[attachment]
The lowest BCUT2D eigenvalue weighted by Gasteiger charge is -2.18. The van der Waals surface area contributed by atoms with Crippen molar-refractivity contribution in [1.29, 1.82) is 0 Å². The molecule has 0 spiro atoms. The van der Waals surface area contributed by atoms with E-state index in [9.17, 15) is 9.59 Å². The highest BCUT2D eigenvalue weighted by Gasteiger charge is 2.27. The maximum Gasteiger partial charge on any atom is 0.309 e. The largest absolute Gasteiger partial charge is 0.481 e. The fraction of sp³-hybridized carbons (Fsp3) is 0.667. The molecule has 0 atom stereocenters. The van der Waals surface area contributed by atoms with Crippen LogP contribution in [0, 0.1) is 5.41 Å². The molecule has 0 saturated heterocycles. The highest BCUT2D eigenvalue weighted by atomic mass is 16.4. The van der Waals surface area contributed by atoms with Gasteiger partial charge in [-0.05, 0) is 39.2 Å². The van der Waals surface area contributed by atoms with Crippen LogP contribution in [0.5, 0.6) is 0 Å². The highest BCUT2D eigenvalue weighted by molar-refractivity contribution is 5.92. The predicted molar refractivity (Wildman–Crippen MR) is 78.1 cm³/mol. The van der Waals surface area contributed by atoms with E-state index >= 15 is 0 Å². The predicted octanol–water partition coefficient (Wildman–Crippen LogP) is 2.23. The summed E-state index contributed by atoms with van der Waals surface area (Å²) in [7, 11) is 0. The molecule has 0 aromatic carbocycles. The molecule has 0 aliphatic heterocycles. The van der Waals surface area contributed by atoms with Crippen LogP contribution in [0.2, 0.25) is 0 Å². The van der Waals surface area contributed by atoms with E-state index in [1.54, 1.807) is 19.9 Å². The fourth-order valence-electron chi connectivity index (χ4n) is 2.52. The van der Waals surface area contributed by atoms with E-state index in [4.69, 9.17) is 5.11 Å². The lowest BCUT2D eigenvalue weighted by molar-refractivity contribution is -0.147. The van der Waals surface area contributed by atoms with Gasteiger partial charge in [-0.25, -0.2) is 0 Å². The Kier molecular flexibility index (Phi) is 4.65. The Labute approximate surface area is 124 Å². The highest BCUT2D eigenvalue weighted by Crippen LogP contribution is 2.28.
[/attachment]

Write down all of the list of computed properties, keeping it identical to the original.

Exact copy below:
The lowest BCUT2D eigenvalue weighted by Gasteiger charge is -2.18. The van der Waals surface area contributed by atoms with Crippen molar-refractivity contribution in [1.29, 1.82) is 0 Å². The molecule has 0 spiro atoms. The van der Waals surface area contributed by atoms with E-state index in [9.17, 15) is 9.59 Å². The highest BCUT2D eigenvalue weighted by Gasteiger charge is 2.27. The maximum Gasteiger partial charge on any atom is 0.309 e. The largest absolute Gasteiger partial charge is 0.481 e. The fraction of sp³-hybridized carbons (Fsp3) is 0.667. The molecule has 0 atom stereocenters. The van der Waals surface area contributed by atoms with Crippen LogP contribution in [0, 0.1) is 5.41 Å². The molecule has 0 saturated heterocycles. The highest BCUT2D eigenvalue weighted by atomic mass is 16.4. The van der Waals surface area contributed by atoms with Gasteiger partial charge in [-0.05, 0) is 39.2 Å². The van der Waals surface area contributed by atoms with Crippen LogP contribution in [0.5, 0.6) is 0 Å². The highest BCUT2D eigenvalue weighted by molar-refractivity contribution is 5.92. The predicted molar refractivity (Wildman–Crippen MR) is 78.1 cm³/mol. The van der Waals surface area contributed by atoms with E-state index >= 15 is 0 Å². The predicted octanol–water partition coefficient (Wildman–Crippen LogP) is 2.23. The summed E-state index contributed by atoms with van der Waals surface area (Å²) in [7, 11) is 0. The molecule has 0 aromatic carbocycles. The molecule has 0 aliphatic heterocycles. The van der Waals surface area contributed by atoms with Crippen LogP contribution in [0.2, 0.25) is 0 Å². The van der Waals surface area contributed by atoms with E-state index in [1.54, 1.807) is 19.9 Å². The fourth-order valence-electron chi connectivity index (χ4n) is 2.52. The van der Waals surface area contributed by atoms with E-state index in [4.69, 9.17) is 5.11 Å². The lowest BCUT2D eigenvalue weighted by molar-refractivity contribution is -0.147. The van der Waals surface area contributed by atoms with Gasteiger partial charge in [-0.25, -0.2) is 0 Å². The Kier molecular flexibility index (Phi) is 4.65. The Labute approximate surface area is 124 Å². The highest BCUT2D eigenvalue weighted by Crippen LogP contribution is 2.28.